Luton Town’s emergence to the top
The Hatters got back on the winning ways when John Still arrived in Bedfordshire in 2013. Still had similar experiences with other sides and he had also helped teams such as Dagenham and Redbridge earn promotions to the third tier.
Interestingly, the new in-charge managed to triumph in the National League in his first year at the club. However, he left the club in 2016, but his new head at Luton, Nathan Jones ensured the club’s progress as the Hatters got promoted to League One.
Nevertheless, the story became more interesting when they managed to earn a promotion to the EFL Championship in 2019 after a whopping 12 years of sheer struggle. In the first season, they ended their campaign in the 19th spot, closely avoiding demotion. Their initial season wasn’t actually impressive, however, they kept improving by every single season.
In the 2020-21 season, they finished in the 12th spot with 62 points and they made a huge leap in the next season as they qualified for the promotion play-offs by ending their season in the sixth position.
Locking horns against Huddersfield Town in the EFL Championship playoff semi-final, they came up short against the Terriers. Another blow followed the side as after working with Luton for two eventful years, Jones joined Southampton, which looked like a better side at that time as the Saints were playing Premier League football at the time.
Interestingly, the season Luton Town earned a promotion, Southampton got relegated, by ending last in English top-tier football with only 25 points. On the other hand, Rob Edwards, who was sacked by Watford in the middle of the season after almost four months of service, helped the Hatters earn moments of joy after a long time filled with misery.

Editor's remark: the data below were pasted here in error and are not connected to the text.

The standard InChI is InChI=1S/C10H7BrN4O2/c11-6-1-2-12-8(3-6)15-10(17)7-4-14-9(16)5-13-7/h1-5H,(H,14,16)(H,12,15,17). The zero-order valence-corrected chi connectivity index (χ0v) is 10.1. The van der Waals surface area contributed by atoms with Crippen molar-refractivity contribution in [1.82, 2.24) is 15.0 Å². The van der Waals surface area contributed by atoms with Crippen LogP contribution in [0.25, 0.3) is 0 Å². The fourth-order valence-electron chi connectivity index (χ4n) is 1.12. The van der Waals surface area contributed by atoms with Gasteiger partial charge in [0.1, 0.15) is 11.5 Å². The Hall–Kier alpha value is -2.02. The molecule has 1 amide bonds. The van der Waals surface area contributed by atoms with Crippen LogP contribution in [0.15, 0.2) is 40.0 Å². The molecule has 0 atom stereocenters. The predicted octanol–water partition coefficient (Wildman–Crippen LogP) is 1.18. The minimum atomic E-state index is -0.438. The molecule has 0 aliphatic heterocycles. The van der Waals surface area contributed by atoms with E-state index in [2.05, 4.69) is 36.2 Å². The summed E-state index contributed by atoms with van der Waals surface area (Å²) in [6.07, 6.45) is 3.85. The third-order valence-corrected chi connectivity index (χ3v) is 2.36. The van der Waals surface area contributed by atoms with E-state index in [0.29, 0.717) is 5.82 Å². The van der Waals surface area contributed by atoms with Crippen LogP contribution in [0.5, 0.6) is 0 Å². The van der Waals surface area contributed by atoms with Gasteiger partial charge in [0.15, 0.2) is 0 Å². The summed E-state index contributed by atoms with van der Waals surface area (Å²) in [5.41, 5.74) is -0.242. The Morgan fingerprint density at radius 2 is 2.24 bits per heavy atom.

Joining the arch-rivals of the Hornets turned out to be a brilliant decision for the Welsh manager as Watford concluded their season in the 11th position in the EFL Championship, eight places behind Luton and will continue to fight for promotion to the first tier of English football in the 2023-24 season.
Luton Town could benefit highly from another promotion
In the last decade, Luton fans have seen their team move seamlessly from the fifth division to the first division and the same has been achieved by the club’s top hierarchy being minimalistic and not getting over their heads.
Between the start of the 2018-19 season and the end of the 2022-23 season, the club recorded a profit of more than 8 million pounds with their most expensive signing coming at only 2 million pounds for striker Carlton Morris.
While the club would certainly have to increase its spending in this summer transfer window to elongate its stay in top-division football, being in the Premier League for even one or two seasons comes with its perks.
Along with the TV rights and the parachute payments in the next season, if the club gets relegated, Luton would earn up to 200 million pounds while if they are successful in maintaining their top-flight status, the club would bag around 330 million pounds in the same period as per British multinational company Deloitte.